Yesterday I went to see Elizabeth: The Golden Age….not a great movie, but worth seeing, and better than you would think from reading the reviews. The battle scenes with the Armada reminded me of something written by a Spanish government official, which I posted about a couple of years ago. Don Domingo Perez de Grandallana was writing about the battle of Cape St Vincent, in 1797, but the factors he discusses were likely also major influences on the fate of the Armada, 200 years earlier. And they are also major influences today, 200 years later, on the fate of many efforts in business and government.
An Englishman enters a naval action with the firm conviction that his duty is to hurt his enemies and help his friends and allies without looking out for directions in the midst of the fight; and while he thus clears his mind of all subsidiary distractions, he rests in confidence on the certainty that his comrades, actuated by the same principles as himself, will be bound by the sacred and priceless principle of mutual support.
Accordingly, both he and his fellows fix their minds on acting with zeal and judgement upon the spur of the moment, and with the certainty that they will not be deserted. Experience shows, on the contrary, that a Frenchman or a Spaniard, working under a system which leans to formality and strict order being maintained in battle, has no feeling for mutual support, and goes into battle with hesitation, preoccupied with the anxiety of seeing or hearing the commander-in-chief’s signals for such and such manoeuvres…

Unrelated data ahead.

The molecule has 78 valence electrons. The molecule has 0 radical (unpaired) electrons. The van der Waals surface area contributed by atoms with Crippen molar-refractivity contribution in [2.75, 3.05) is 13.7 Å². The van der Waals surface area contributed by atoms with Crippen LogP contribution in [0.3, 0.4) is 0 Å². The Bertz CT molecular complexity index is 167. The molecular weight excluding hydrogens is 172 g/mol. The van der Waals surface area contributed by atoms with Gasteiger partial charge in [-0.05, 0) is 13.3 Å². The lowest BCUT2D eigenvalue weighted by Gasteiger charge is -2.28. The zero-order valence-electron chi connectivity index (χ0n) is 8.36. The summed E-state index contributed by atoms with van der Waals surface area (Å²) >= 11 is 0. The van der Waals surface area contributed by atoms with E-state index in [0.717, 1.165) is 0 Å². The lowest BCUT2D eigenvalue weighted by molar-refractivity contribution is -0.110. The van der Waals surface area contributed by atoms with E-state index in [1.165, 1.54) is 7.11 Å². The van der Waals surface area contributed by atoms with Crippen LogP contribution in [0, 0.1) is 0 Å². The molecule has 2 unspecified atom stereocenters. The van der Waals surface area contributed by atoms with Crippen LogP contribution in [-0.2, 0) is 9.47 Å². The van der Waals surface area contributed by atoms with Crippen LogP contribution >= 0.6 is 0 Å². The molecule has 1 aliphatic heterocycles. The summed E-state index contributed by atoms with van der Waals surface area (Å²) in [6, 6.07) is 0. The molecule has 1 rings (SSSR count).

Thus they can never make up their minds to seize any favourable opportunity that may present itself. They are fettered by the strict rule to keep station which is enforced upon then in both navies, and the usual result is that in one place ten of their ships may be firing on four, while in another four of their comrades may be receiving the fire of ten of the enemy. Worst of all they are denied the confidence inspired by mutual support, which is as surely maintained by the English as it is neglected by us, who will not learn from them.
The quote is from Seize The Fire, by Adam Nicholson.
The various kinds of organizational behavior that de Grandallana identifies are still very much with us. In some organizations, people are “preoccupied with the anxiety of seeing or hearing the commander-in-chief’s signals.” In other organizations, they “fix their minds on acting with zeal and judgment upon the spur of the moment.” And in a few organizations, they act the aforesaid with zeal and judgment while also knowing that they will be supported by colleagues who are “bound by the sacred and priceless principle of mutual support.”
One could simply say “for best results, combine individual entrepreneurship with a high degree of teamwork.” But I think de Grandallana says it much better.
By the time of the battle of Trafalgar (1805), de Grandallana had become head of the naval secretariat in Madrid. Imagine his feelings when reading the reports from that engagement, which was a catastrophe for Spain and its ally, France. He had accurately diagnosed the key problems of his side, but had been unable to bring about the sweeping changes necessary to address them. Cassandra, in real life.
There is a very interesting article in The Washington Post on the increasing propensity of Americans to be driven by rules and procedures, rather than doing what makes sense. There are certainly trends in our society which, if not reversed, will make us increasinly similar to the (French / Spanish) Combined Fleet of 1805, rather than Nelson’s victorious fleet. (And in case it’s not obvious, I’m talking about all aspects of our society, including education and business, not specifically about military matters.)
Anyone interested in these matters should definitely read the WP article referenced above. Also, read RareKate, who thinks and writes about improvisation and bureaucracy.